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Open Theology

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Science and Spirit: A Critical Examination of Amos Yong’s Pneumatological Theology of Emergence

Mikael Leidenhag / Joanna Leidenhag
Published Online: 2015-10-27 | DOI: https://doi.org/10.1515/opth-2015-0025

Abstract

This paper is a critical examination of Amos Yong’s pneumatological use of emergence theory. In seeking to bridge the divide between the worldviews of science and Pentecostalism, Yong sees emergence theory as a fruitful mediating discourse. We will argue for the following: 1) the supernaturalism of Yong’s Pentecostal theology renders the concept of emergence obsolete; 2) the ontological independence of various types of spirits in Yong’s theology breaks his commitment to supervenience theory; and 3) Yong’s transference of scientific concepts into the normative discourse of theology is potentially problematic. These criticisms should be seen as a call for Yong to depart from emergence theory (and supervenience) in his admirable ambition to harmonize the spirit-filled imagination of Pentecostalism with the scientific culture of the 21st century.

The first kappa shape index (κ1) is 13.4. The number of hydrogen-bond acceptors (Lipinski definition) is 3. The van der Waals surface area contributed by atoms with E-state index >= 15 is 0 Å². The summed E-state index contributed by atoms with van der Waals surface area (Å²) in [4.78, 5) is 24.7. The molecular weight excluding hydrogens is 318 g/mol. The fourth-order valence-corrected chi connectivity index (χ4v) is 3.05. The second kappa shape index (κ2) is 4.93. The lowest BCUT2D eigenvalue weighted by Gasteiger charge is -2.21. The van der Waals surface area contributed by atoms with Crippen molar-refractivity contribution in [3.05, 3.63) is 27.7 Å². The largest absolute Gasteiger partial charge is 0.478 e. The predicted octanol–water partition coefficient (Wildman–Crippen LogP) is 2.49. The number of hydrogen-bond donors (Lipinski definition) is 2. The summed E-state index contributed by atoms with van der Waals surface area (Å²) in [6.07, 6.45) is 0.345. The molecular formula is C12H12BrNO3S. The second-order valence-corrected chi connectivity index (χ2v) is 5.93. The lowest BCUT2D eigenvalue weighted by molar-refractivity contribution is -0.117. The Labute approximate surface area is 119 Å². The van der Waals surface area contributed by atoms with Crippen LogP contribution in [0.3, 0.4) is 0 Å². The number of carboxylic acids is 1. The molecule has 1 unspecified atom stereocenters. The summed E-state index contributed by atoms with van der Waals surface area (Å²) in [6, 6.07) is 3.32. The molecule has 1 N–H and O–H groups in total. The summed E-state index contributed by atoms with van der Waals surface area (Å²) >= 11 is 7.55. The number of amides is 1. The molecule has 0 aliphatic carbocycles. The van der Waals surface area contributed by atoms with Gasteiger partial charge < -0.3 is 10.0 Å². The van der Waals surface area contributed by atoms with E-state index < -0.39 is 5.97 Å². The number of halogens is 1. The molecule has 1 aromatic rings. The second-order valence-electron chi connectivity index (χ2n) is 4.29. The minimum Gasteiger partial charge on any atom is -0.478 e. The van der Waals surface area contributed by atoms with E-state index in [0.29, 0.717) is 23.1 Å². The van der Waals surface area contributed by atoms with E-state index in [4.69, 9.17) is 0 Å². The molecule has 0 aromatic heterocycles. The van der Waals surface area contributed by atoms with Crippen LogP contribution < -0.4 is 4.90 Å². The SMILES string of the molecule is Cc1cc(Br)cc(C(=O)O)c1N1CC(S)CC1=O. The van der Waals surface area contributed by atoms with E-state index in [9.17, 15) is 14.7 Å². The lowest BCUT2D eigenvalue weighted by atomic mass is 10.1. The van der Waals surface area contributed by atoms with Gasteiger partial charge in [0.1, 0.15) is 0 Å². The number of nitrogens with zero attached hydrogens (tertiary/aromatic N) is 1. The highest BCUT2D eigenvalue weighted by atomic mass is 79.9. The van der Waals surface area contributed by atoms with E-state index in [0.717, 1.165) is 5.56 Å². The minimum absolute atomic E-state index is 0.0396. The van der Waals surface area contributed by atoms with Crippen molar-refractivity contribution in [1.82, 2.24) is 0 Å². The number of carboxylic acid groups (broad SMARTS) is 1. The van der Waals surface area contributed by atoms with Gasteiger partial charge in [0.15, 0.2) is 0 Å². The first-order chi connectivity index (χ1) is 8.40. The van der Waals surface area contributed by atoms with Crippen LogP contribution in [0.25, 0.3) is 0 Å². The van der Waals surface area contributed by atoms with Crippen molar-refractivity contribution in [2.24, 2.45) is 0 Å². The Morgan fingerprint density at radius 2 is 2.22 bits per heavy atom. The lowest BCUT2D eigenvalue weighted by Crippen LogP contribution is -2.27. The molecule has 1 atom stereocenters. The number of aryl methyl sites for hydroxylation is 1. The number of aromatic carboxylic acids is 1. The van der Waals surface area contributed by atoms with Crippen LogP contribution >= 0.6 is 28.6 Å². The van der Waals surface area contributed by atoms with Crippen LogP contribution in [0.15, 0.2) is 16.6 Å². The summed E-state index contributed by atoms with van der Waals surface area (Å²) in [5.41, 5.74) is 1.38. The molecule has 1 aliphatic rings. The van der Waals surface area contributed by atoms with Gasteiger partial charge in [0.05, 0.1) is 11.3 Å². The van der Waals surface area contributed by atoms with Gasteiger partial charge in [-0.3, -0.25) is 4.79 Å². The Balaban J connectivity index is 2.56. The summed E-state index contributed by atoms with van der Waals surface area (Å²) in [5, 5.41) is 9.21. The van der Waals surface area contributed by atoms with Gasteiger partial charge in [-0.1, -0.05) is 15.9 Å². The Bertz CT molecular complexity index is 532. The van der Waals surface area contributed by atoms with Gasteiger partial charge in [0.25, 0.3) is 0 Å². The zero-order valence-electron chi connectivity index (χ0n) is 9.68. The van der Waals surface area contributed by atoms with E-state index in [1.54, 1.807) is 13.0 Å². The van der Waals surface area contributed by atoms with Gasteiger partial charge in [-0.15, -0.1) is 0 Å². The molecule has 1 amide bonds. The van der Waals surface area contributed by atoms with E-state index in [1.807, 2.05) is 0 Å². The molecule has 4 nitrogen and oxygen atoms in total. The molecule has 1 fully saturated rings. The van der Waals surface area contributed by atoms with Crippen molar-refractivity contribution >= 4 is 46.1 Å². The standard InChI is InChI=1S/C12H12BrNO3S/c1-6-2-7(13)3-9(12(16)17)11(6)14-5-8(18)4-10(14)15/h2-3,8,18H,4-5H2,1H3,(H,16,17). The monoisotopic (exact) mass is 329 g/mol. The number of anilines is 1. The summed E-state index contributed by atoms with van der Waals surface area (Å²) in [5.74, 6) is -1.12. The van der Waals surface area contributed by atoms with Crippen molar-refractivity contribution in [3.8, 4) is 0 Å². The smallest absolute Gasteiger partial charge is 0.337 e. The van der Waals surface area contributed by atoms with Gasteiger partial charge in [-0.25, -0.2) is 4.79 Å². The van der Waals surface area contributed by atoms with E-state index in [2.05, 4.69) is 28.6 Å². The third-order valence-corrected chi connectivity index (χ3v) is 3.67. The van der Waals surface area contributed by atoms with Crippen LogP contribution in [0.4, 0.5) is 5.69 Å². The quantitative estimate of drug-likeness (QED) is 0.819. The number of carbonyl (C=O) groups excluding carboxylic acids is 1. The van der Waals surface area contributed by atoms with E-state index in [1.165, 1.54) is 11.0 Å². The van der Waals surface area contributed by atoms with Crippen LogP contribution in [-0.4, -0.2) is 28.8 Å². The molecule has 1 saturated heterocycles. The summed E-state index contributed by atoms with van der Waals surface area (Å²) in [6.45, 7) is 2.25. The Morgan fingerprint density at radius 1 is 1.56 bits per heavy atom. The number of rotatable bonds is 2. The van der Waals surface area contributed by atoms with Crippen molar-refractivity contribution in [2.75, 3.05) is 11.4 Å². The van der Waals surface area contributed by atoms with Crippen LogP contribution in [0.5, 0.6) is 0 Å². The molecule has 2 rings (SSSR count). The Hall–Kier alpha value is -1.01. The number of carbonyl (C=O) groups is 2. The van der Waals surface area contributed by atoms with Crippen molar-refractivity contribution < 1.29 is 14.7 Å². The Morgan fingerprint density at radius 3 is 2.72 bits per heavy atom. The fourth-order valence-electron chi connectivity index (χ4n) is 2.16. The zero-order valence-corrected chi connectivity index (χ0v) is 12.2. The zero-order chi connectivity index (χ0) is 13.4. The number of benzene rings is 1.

Keywords: Emergence; Supervenience; Pneumatology; Amos Yong

References

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About the article


Received: 2015-07-17

Accepted: 2015-09-23

Published Online: 2015-10-27


Citation Information: Open Theology, Volume 1, Issue 1, ISSN (Online) 2300-6579, DOI: https://doi.org/10.1515/opth-2015-0025.

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©2015 Mikael Leidenhag, Joanna Leidenhag. This work is licensed under the Creative Commons Attribution-NonCommercial-NoDerivatives 3.0 License. BY-NC-ND 3.0

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